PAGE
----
This brings me to the most shocking aspect of the project. As we headed into the unveiling year of 2009, Shropshire was becoming a Unitary Authority, and the Borough Council passing into obscurity. There followed various problems with the contractors assigned to construct the monument. Costs rocketed. There was a court case. According to press reports there was a chance for the Council to settle the bill when it hit £600,000. They declined. In the end the 2012 accounts revealed that the final cost had amounted to over £1,000,000. As one Labour councillor acidly pointed out, this was considerably more than the cost of Antony Gormley’s epic, acclaimed and truly colossal Gateshead landmark, Angel of the North.
However you look at it, the final bill is staggering. In the face of austerity measures that have reduced some Shropshire residents to relying on Food Banks, and threatened so many social services, it is appalling to think of so much wasted money. But money aside, the whole enterprise now seems rather sad and silly. The original design concept for Quantum Leap has much to be said for it, but when it comes down to it, public art should serve the public who paid for it. It should be placed where everyone can enjoy it. It should be life-enhancing, spirit-raising, thought-provoking, a piece of wit or wisdom that becomes a point of attraction for locals and visitors alike. In other words, there should be returns on the investment, material and immaterial. It doesn’t of course mean that everyone has to like it. That would be too much to ask.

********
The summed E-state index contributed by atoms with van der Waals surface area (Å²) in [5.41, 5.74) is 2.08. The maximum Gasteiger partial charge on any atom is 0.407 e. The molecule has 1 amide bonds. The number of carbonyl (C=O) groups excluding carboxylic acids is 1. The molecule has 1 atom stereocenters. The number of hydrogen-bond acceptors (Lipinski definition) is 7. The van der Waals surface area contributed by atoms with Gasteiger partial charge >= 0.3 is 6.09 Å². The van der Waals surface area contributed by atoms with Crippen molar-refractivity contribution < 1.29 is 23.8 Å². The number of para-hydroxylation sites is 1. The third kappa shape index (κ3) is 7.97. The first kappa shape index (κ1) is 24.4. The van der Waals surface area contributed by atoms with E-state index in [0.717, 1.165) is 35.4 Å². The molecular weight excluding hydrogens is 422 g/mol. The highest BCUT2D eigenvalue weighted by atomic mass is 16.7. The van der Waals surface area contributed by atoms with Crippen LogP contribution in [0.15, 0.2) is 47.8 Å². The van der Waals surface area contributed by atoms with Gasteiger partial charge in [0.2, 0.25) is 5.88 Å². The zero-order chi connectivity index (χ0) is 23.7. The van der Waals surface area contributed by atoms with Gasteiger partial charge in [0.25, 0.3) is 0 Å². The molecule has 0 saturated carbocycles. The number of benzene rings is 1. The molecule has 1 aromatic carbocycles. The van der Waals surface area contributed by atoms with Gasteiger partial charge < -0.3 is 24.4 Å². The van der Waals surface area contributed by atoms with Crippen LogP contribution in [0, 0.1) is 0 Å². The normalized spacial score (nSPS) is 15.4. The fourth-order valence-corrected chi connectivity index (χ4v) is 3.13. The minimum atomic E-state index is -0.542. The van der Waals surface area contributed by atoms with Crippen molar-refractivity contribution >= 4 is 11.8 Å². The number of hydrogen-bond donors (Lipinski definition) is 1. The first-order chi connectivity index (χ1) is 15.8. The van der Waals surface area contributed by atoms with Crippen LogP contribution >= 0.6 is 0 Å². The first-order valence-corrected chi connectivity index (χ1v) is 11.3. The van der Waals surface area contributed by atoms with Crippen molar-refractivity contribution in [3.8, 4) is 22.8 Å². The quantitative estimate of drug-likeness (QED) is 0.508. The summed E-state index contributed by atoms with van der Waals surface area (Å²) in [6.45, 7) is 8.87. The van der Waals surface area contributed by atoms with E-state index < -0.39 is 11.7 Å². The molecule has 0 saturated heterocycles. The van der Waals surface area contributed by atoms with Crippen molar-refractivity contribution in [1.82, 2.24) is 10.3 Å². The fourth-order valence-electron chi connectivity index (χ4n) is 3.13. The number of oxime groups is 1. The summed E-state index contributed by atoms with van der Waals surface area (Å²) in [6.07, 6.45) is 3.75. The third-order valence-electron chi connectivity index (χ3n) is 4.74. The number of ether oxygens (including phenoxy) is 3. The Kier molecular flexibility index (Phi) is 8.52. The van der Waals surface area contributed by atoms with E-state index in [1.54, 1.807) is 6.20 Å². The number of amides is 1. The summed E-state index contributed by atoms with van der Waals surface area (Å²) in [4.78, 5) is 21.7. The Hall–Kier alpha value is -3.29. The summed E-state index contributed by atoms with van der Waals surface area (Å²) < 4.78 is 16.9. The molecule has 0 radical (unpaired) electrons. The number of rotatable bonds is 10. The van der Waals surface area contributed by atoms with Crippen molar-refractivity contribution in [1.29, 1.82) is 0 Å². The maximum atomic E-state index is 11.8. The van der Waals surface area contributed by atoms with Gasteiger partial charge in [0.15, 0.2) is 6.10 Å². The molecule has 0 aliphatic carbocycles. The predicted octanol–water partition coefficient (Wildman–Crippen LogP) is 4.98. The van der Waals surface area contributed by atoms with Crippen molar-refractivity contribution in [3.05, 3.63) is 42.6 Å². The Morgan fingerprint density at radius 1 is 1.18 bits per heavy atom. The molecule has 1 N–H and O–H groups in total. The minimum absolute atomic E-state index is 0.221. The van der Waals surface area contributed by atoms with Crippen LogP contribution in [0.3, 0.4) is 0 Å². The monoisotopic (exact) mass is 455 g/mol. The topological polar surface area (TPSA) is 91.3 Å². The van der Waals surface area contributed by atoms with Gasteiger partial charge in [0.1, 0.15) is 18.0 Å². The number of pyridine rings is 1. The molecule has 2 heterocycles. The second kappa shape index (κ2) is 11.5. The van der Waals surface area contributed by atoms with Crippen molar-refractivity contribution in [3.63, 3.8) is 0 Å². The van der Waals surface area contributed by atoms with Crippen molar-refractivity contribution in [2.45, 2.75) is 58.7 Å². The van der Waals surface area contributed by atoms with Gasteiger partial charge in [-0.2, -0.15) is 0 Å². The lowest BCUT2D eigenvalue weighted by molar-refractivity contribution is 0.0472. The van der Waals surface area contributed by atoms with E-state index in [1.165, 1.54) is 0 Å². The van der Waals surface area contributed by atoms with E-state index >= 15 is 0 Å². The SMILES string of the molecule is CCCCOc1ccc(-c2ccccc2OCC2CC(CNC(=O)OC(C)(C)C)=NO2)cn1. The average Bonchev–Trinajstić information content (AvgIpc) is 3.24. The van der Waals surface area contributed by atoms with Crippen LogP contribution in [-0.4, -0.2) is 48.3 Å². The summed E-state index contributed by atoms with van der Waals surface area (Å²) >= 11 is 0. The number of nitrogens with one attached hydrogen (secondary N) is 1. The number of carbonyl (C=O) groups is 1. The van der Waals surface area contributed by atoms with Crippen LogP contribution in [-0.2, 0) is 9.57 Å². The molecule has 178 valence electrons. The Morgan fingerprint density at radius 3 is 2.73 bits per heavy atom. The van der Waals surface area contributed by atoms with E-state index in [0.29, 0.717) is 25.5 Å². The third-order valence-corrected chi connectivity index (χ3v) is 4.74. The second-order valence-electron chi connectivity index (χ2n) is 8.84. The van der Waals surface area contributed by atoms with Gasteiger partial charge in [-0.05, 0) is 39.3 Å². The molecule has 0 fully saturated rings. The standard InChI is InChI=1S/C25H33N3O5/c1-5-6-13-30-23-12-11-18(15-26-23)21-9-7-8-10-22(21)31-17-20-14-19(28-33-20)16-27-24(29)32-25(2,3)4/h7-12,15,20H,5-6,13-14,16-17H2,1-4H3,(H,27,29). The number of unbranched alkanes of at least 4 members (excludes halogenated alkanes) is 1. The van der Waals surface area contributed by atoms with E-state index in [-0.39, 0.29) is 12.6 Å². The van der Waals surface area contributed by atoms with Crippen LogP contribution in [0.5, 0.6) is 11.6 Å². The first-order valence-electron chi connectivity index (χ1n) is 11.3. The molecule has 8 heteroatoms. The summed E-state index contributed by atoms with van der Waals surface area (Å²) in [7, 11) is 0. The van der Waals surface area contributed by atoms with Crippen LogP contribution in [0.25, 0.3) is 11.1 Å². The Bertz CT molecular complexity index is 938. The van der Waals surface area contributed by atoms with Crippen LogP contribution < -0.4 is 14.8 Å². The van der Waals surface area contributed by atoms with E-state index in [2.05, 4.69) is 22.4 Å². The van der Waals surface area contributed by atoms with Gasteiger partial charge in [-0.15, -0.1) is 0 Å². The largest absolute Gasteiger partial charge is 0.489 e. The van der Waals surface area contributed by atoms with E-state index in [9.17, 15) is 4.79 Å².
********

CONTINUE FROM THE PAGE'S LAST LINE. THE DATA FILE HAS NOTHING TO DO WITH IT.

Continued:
My other thought is that the town already has its monument to Charles Darwin. They got it right back in 1897. And although the statue might these days seem unadventurous, not to say a bit stuffy, it does at least show us the man – his intelligence, modesty and humanity – qualities that cannot be too highly valued. Not even the town’s incontinent pigeons detract from them. And so christened with bird lime he may be, but Charles Darwin looks a pretty decent old gent. His thinking changed the way we think. It took on superstition, and narrow-mindedness, and continues to challenge the scientific world to explore ever new ways to understand life on the planet. We Salopians can feel justly proud that he is one of ours.
copyright 2015 Tish Farrell